music in the park san jose

.Feeling Lucky

Lucky Three Seven, a low-key Filipino takeout joint, is the definition of an authentic Oakland eatery.

music in the park san jose

At Lucky Three Seven, a tiny Filipino corner joint on a mostly residential stretch of Fruitvale Avenue, Lauryn Hill and Jay Z jams play on the speakers, and all day long there’s a steady stream of mostly young folks of various ethnicities picking up to-go orders of lumpia or chicken adobo, or enjoying their meal at one of the tables outside. Painted bold red and royal blue, with yellow banners to complete the Philippine flag, the restaurant is impossible to miss and difficult to resist — especially if you grew up eating slow-cooked stews and lots of white rice. And, in a city where good food sometimes comes with a high price tag and a precious attitude, Lucky Three Seven is as welcoming and laid-back a spot as you’ll find.

Co-owner Jun Anabo and his cousin Mark Legaspi bought the East Oakland restaurant from their aunt and uncle, who were ready to retire after running it as a deli for years. The idea was to serve home-style Filipino food, but to make it accessible to everyone.

Anabo and Legaspi wanted to name the restaurant “Three Seven,” in part as a tribute to their cousin, nicknamed Pito-Pito (“Seven-Seven” in Tagalog), who was shot and killed last year — and because, like the winning hit on a slot machine, the cousins hoped the restaurant would be their big jackpot. As the story goes, when the business application came back, someone had added “Lucky” to the name. “Hey, it was meant to be,” said Anabo, who has an easy swagger and a street-hawker’s gift of gab. Of course, they kept the name.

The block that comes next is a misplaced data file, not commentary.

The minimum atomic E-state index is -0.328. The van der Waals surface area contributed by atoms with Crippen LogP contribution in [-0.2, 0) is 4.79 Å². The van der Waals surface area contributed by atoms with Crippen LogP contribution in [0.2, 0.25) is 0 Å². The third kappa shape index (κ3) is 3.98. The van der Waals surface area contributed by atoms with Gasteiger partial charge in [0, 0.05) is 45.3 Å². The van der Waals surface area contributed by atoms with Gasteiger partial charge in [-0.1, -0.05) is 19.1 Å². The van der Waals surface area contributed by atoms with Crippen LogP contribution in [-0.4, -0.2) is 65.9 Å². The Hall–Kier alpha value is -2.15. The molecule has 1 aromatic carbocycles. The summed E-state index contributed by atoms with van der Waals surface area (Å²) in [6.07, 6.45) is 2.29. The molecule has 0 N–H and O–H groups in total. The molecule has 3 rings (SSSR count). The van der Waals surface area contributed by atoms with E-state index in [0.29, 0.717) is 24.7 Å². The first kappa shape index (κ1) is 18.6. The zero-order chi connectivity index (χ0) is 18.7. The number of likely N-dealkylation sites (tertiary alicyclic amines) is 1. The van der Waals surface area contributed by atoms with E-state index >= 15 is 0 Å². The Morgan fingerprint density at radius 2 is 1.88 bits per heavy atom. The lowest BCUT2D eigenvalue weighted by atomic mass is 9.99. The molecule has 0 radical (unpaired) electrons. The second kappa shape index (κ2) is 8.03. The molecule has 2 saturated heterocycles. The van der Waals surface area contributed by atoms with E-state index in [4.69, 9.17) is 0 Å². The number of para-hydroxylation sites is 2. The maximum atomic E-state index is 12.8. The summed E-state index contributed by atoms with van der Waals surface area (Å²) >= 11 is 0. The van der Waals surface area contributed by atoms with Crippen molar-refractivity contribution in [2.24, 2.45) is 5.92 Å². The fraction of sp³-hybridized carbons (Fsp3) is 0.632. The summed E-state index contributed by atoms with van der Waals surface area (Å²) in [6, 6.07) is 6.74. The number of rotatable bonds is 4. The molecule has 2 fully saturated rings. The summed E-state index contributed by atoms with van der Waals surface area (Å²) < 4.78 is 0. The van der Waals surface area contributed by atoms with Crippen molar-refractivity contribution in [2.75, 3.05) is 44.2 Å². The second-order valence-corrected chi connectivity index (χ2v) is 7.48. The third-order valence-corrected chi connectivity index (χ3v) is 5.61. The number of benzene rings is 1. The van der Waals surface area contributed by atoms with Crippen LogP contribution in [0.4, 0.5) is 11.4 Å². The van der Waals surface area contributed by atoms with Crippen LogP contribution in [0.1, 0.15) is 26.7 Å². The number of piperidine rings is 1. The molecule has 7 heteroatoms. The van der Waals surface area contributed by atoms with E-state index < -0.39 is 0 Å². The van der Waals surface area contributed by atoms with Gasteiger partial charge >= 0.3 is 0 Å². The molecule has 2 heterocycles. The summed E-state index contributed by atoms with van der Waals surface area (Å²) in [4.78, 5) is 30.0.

The restaurant is a family operation through and through. Anabo and Legaspi work the front of the house, shooting the breeze with customers and giving out tons of free samples. They recruited another aunt, Cielito Buenaventura (“Auntie,” as everyone calls her) — the best cook in the family — to head the kitchen. Their grandmother also comes in to cook sometimes, Legaspi is the designated “sous chef in training,” and various other uncles and aunties swing by to help out.

Most of the food is cooked in advance and laid out in big steam table trays. Each day there are five or six different dishes, drawing from a vast repertoire: torta, tocino, tausi, sisig, kare-kare, lechon paksiw, adobo, and more. Value is a big draw here. With few exceptions, dishes are priced at $5 for a small tub that includes rice; $7 for a large. For $7 or $10, you get that same tub filled up without the rice — a good option if you’re ordering several items to share. For most diners, a single $5 rice bowl would make for a satisfying lunch.